A seminar in Humanitas on the theme of the therapeutic relationship between patient and doctor, demonstrated not only by psychological and ethical factors but also through scientific bases: it is called “Non-verbal communication in the therapeutic relationship. Neuroscientific bases of empathy placebo and nocebo” and was held on January 16 in Humanitas.
Among the speakers there were also experts from other research centres and universities such as Prof. Giacomo Rizzolatti of the University of Parma, Prof. Fabrizio Benedetti of the University of Turin, Prof. Riccardo Fesce and Prof. Roberto Gatti, Head of the Physiotherapy Service at Humanitas.
The importance of non-verbal communication during therapy
“In the face of the disease, patients feel discomfort and anguish of the unknown and the unpredictable. This insecurity generates the need for someone who has the answers, who knows what to do: we do not only need to be treated, but that someone “takes care”, explained the organizers.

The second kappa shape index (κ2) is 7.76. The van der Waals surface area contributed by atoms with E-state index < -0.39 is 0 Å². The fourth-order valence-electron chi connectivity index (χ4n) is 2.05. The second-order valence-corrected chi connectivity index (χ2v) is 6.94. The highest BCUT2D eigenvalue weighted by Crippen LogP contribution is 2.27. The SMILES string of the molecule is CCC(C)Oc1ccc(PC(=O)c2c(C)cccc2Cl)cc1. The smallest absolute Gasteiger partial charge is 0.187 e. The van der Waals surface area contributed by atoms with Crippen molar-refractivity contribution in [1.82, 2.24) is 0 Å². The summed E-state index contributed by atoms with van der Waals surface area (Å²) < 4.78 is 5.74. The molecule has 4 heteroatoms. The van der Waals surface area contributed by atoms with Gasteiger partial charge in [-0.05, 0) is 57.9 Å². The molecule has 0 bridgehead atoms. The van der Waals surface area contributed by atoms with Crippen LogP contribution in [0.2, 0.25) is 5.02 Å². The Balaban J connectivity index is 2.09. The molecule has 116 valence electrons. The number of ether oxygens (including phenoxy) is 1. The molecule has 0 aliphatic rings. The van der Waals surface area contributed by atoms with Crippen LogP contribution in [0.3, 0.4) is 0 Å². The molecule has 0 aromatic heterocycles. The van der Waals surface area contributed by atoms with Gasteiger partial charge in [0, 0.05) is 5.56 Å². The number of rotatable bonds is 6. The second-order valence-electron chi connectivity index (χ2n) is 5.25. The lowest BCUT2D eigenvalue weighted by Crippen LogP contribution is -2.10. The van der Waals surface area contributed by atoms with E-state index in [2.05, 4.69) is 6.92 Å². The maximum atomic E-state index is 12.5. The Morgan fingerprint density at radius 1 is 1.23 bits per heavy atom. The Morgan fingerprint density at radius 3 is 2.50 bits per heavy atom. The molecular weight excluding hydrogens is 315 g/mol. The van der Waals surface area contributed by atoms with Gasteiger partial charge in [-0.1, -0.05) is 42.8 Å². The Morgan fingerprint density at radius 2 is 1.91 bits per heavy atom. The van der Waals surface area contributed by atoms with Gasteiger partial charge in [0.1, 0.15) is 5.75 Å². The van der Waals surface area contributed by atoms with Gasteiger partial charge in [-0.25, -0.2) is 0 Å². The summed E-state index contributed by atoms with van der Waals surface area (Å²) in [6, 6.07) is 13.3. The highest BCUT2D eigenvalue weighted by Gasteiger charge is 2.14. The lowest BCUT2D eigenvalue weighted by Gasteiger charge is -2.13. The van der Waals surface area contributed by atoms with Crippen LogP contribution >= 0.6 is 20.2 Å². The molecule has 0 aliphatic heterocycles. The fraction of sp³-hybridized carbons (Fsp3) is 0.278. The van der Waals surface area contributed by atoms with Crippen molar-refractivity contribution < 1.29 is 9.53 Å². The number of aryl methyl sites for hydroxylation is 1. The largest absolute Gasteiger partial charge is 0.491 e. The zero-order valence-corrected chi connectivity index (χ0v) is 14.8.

“To do this is an essential part of the work of doctors, nurses, physiotherapists and graduate students. These psychological observations, perhaps taken for granted, seem to be guided by an ethical, bioethical and deontological perspective rather than by scientific evidence. The aim of these seminars is instead to present experimental data on non-verbal communication and its relationship with the pathophysiology and the response to the disease”.
During the seminar, the scientific father of “mirror neurons”, Prof. Giacomo Rizzolatti illustrated the neuronal bases of empathy while Professor Fabrizio Benedetti dealt with the theme of biological modifications induced by the placebo effect, which from a mere variable disturbance in clinical studies can assume a therapeutic value, supporting standard therapies.
Next appointment in February, in the meeting where physical contact will be treated, a powerful tool to awaken the body’s ability to react and resilience and compliance and adherence to the therapy by the patient.